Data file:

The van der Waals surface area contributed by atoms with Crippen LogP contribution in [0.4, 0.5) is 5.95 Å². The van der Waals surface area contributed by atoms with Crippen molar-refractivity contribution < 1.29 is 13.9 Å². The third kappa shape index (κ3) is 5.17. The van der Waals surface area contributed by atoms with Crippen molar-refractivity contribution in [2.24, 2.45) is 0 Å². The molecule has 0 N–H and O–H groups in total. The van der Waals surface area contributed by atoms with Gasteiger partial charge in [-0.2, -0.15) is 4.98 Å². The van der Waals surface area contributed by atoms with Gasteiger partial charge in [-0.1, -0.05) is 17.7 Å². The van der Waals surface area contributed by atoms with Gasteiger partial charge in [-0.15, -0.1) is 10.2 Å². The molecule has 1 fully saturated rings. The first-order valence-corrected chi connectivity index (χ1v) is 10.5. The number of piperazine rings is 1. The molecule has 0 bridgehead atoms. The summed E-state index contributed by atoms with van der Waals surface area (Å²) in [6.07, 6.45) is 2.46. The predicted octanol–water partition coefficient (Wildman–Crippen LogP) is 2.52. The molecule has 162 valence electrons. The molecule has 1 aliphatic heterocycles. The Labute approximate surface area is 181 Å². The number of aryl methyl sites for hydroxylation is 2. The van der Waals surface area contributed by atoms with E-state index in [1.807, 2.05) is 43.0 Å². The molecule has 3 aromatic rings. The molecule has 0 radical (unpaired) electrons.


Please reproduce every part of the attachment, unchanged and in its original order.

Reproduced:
The van der Waals surface area contributed by atoms with Crippen LogP contribution in [0.4, 0.5) is 5.95 Å². The van der Waals surface area contributed by atoms with Crippen molar-refractivity contribution < 1.29 is 13.9 Å². The third kappa shape index (κ3) is 5.17. The van der Waals surface area contributed by atoms with Crippen molar-refractivity contribution in [2.24, 2.45) is 0 Å². The molecule has 0 N–H and O–H groups in total. The van der Waals surface area contributed by atoms with Gasteiger partial charge in [-0.2, -0.15) is 4.98 Å². The van der Waals surface area contributed by atoms with Gasteiger partial charge in [-0.1, -0.05) is 17.7 Å². The van der Waals surface area contributed by atoms with Gasteiger partial charge in [-0.15, -0.1) is 10.2 Å². The molecule has 1 fully saturated rings. The first-order valence-corrected chi connectivity index (χ1v) is 10.5. The number of piperazine rings is 1. The molecule has 0 bridgehead atoms. The summed E-state index contributed by atoms with van der Waals surface area (Å²) in [6.07, 6.45) is 2.46. The predicted octanol–water partition coefficient (Wildman–Crippen LogP) is 2.52. The molecule has 162 valence electrons. The molecule has 1 aliphatic heterocycles. The Labute approximate surface area is 181 Å². The number of aryl methyl sites for hydroxylation is 2. The van der Waals surface area contributed by atoms with E-state index in [1.807, 2.05) is 43.0 Å². The molecule has 3 aromatic rings. The molecule has 0 radical (unpaired) electrons.